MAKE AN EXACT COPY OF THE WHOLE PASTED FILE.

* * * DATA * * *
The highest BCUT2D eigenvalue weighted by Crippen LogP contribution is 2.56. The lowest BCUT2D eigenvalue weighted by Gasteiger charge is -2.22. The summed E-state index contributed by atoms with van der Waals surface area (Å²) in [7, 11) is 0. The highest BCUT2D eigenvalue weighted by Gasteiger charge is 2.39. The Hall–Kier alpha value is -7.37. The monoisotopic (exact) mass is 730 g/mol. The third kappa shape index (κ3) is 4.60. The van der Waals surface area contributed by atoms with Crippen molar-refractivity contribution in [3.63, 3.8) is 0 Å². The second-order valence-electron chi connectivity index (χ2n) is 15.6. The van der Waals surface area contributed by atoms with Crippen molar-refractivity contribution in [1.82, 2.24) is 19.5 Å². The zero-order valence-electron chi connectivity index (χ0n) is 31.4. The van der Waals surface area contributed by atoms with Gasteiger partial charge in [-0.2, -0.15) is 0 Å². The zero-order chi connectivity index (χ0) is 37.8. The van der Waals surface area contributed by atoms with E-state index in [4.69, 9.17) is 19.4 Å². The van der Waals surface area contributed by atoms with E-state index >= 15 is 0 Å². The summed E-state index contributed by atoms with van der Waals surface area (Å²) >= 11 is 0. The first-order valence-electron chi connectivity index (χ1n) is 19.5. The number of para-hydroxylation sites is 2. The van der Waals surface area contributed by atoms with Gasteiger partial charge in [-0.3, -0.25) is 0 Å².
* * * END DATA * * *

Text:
The highest BCUT2D eigenvalue weighted by Crippen LogP contribution is 2.56. The lowest BCUT2D eigenvalue weighted by Gasteiger charge is -2.22. The summed E-state index contributed by atoms with van der Waals surface area (Å²) in [7, 11) is 0. The highest BCUT2D eigenvalue weighted by Gasteiger charge is 2.39. The Hall–Kier alpha value is -7.37. The monoisotopic (exact) mass is 730 g/mol. The third kappa shape index (κ3) is 4.60. The van der Waals surface area contributed by atoms with Crippen molar-refractivity contribution in [3.63, 3.8) is 0 Å². The second-order valence-electron chi connectivity index (χ2n) is 15.6. The van der Waals surface area contributed by atoms with Crippen molar-refractivity contribution in [1.82, 2.24) is 19.5 Å². The zero-order valence-electron chi connectivity index (χ0n) is 31.4. The van der Waals surface area contributed by atoms with Gasteiger partial charge in [-0.2, -0.15) is 0 Å². The zero-order chi connectivity index (χ0) is 37.8. The van der Waals surface area contributed by atoms with E-state index in [4.69, 9.17) is 19.4 Å². The van der Waals surface area contributed by atoms with E-state index >= 15 is 0 Å². The summed E-state index contributed by atoms with van der Waals surface area (Å²) >= 11 is 0. The first-order valence-electron chi connectivity index (χ1n) is 19.5. The number of para-hydroxylation sites is 2. The van der Waals surface area contributed by atoms with Gasteiger partial charge in [-0.3, -0.25) is 0 Å².